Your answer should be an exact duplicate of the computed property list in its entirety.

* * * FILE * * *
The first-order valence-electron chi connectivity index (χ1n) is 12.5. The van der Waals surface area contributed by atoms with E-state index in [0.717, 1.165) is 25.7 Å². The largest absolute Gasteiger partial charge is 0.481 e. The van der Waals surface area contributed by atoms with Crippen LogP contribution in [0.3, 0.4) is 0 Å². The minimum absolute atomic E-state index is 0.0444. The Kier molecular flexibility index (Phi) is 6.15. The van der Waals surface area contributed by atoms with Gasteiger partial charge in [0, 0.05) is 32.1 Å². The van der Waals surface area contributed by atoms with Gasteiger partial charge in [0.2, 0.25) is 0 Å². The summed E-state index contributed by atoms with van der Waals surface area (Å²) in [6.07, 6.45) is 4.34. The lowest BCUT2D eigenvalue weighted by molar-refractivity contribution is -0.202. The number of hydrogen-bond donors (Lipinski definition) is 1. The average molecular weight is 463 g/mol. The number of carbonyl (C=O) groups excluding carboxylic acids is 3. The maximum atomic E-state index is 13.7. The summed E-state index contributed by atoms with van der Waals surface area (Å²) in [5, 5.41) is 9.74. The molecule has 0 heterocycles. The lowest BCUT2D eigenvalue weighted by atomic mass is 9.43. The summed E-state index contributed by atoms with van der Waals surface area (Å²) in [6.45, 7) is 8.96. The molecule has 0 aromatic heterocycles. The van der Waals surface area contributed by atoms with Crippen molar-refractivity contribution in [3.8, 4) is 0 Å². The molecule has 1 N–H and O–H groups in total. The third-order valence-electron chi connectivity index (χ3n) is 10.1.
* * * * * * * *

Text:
The first-order valence-electron chi connectivity index (χ1n) is 12.5. The van der Waals surface area contributed by atoms with E-state index in [0.717, 1.165) is 25.7 Å². The largest absolute Gasteiger partial charge is 0.481 e. The van der Waals surface area contributed by atoms with Crippen LogP contribution in [0.3, 0.4) is 0 Å². The minimum absolute atomic E-state index is 0.0444. The Kier molecular flexibility index (Phi) is 6.15. The van der Waals surface area contributed by atoms with Gasteiger partial charge in [0, 0.05) is 32.1 Å². The van der Waals surface area contributed by atoms with Gasteiger partial charge in [0.2, 0.25) is 0 Å². The summed E-state index contributed by atoms with van der Waals surface area (Å²) in [6.07, 6.45) is 4.34. The lowest BCUT2D eigenvalue weighted by molar-refractivity contribution is -0.202. The number of hydrogen-bond donors (Lipinski definition) is 1. The average molecular weight is 463 g/mol. The number of carbonyl (C=O) groups excluding carboxylic acids is 3. The maximum atomic E-state index is 13.7. The summed E-state index contributed by atoms with van der Waals surface area (Å²) in [5, 5.41) is 9.74. The molecule has 0 heterocycles. The lowest BCUT2D eigenvalue weighted by atomic mass is 9.43. The summed E-state index contributed by atoms with van der Waals surface area (Å²) in [6.45, 7) is 8.96. The molecule has 0 aromatic heterocycles. The van der Waals surface area contributed by atoms with Crippen molar-refractivity contribution in [3.8, 4) is 0 Å². The molecule has 1 N–H and O–H groups in total. The third-order valence-electron chi connectivity index (χ3n) is 10.1.